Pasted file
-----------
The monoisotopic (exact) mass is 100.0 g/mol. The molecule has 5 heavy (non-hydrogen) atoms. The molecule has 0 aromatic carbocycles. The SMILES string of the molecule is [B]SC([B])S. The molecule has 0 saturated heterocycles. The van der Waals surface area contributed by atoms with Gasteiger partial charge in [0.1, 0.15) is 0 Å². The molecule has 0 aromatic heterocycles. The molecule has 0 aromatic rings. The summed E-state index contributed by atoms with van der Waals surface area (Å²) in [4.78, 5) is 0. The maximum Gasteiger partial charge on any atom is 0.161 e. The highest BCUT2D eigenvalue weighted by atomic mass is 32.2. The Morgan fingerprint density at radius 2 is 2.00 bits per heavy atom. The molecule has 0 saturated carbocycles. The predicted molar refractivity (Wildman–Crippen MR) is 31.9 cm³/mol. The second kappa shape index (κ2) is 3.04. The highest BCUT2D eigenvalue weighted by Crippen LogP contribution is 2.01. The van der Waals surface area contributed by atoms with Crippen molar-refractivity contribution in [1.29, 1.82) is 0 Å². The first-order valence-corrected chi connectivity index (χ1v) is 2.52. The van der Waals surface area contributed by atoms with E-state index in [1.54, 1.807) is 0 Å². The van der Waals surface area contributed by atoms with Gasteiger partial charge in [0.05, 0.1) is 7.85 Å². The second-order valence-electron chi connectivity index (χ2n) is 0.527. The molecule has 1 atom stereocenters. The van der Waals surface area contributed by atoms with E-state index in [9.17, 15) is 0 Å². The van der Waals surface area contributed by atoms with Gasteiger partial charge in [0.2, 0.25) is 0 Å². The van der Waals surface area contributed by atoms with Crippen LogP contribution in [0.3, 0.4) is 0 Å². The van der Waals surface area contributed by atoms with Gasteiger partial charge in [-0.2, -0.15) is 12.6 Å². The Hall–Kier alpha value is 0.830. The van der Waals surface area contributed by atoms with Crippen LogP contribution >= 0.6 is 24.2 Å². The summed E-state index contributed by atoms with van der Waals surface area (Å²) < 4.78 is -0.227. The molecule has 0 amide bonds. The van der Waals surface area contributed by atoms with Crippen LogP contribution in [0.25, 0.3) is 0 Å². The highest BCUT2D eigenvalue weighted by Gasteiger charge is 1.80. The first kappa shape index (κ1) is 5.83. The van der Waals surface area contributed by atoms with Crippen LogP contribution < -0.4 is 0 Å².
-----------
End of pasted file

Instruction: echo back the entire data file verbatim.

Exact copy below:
The monoisotopic (exact) mass is 100.0 g/mol. The molecule has 5 heavy (non-hydrogen) atoms. The molecule has 0 aromatic carbocycles. The SMILES string of the molecule is [B]SC([B])S. The molecule has 0 saturated heterocycles. The van der Waals surface area contributed by atoms with Gasteiger partial charge in [0.1, 0.15) is 0 Å². The molecule has 0 aromatic heterocycles. The molecule has 0 aromatic rings. The summed E-state index contributed by atoms with van der Waals surface area (Å²) in [4.78, 5) is 0. The maximum Gasteiger partial charge on any atom is 0.161 e. The highest BCUT2D eigenvalue weighted by atomic mass is 32.2. The Morgan fingerprint density at radius 2 is 2.00 bits per heavy atom. The molecule has 0 saturated carbocycles. The predicted molar refractivity (Wildman–Crippen MR) is 31.9 cm³/mol. The second kappa shape index (κ2) is 3.04. The highest BCUT2D eigenvalue weighted by Crippen LogP contribution is 2.01. The van der Waals surface area contributed by atoms with Crippen molar-refractivity contribution in [1.29, 1.82) is 0 Å². The first-order valence-corrected chi connectivity index (χ1v) is 2.52. The van der Waals surface area contributed by atoms with E-state index in [1.54, 1.807) is 0 Å². The van der Waals surface area contributed by atoms with Gasteiger partial charge in [0.05, 0.1) is 7.85 Å². The second-order valence-electron chi connectivity index (χ2n) is 0.527. The molecule has 1 atom stereocenters. The van der Waals surface area contributed by atoms with E-state index in [9.17, 15) is 0 Å². The van der Waals surface area contributed by atoms with Gasteiger partial charge in [0.2, 0.25) is 0 Å². The van der Waals surface area contributed by atoms with Crippen LogP contribution in [0.3, 0.4) is 0 Å². The van der Waals surface area contributed by atoms with Gasteiger partial charge in [-0.2, -0.15) is 12.6 Å². The Hall–Kier alpha value is 0.830. The van der Waals surface area contributed by atoms with Crippen LogP contribution >= 0.6 is 24.2 Å². The summed E-state index contributed by atoms with van der Waals surface area (Å²) < 4.78 is -0.227. The molecule has 0 amide bonds. The van der Waals surface area contributed by atoms with Crippen LogP contribution in [0.25, 0.3) is 0 Å². The highest BCUT2D eigenvalue weighted by Gasteiger charge is 1.80. The first kappa shape index (κ1) is 5.83. The van der Waals surface area contributed by atoms with Crippen LogP contribution < -0.4 is 0 Å².